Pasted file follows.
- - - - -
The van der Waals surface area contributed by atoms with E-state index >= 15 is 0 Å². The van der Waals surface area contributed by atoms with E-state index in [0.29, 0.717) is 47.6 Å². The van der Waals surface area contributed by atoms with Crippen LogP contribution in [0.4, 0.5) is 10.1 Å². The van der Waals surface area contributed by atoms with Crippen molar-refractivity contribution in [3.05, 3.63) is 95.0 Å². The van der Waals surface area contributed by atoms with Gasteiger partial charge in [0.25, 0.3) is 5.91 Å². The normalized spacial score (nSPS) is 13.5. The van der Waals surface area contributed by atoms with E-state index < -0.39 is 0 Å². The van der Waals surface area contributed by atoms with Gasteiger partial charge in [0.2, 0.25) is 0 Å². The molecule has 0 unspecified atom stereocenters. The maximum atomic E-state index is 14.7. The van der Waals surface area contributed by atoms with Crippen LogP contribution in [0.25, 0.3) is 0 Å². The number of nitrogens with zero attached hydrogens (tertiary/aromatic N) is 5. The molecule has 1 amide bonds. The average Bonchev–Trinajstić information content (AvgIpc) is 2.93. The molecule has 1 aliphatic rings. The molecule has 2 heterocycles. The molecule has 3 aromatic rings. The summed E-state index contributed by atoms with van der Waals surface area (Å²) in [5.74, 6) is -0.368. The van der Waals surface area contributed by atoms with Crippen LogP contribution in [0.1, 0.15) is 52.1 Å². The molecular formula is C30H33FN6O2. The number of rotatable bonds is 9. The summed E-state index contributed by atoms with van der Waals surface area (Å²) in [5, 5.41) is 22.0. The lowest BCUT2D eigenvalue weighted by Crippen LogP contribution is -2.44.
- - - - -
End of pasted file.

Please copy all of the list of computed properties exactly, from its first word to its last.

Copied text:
The van der Waals surface area contributed by atoms with E-state index >= 15 is 0 Å². The van der Waals surface area contributed by atoms with E-state index in [0.29, 0.717) is 47.6 Å². The van der Waals surface area contributed by atoms with Crippen LogP contribution in [0.4, 0.5) is 10.1 Å². The van der Waals surface area contributed by atoms with Crippen molar-refractivity contribution in [3.05, 3.63) is 95.0 Å². The van der Waals surface area contributed by atoms with Gasteiger partial charge in [0.25, 0.3) is 5.91 Å². The normalized spacial score (nSPS) is 13.5. The van der Waals surface area contributed by atoms with E-state index < -0.39 is 0 Å². The van der Waals surface area contributed by atoms with Gasteiger partial charge in [0.2, 0.25) is 0 Å². The molecule has 0 unspecified atom stereocenters. The maximum atomic E-state index is 14.7. The van der Waals surface area contributed by atoms with Crippen LogP contribution in [0.25, 0.3) is 0 Å². The number of nitrogens with zero attached hydrogens (tertiary/aromatic N) is 5. The molecule has 1 amide bonds. The average Bonchev–Trinajstić information content (AvgIpc) is 2.93. The molecule has 1 aliphatic rings. The molecule has 2 heterocycles. The molecule has 3 aromatic rings. The summed E-state index contributed by atoms with van der Waals surface area (Å²) in [5.74, 6) is -0.368. The van der Waals surface area contributed by atoms with Crippen LogP contribution in [0.1, 0.15) is 52.1 Å². The molecular formula is C30H33FN6O2. The number of rotatable bonds is 9. The summed E-state index contributed by atoms with van der Waals surface area (Å²) in [5, 5.41) is 22.0. The lowest BCUT2D eigenvalue weighted by Crippen LogP contribution is -2.44.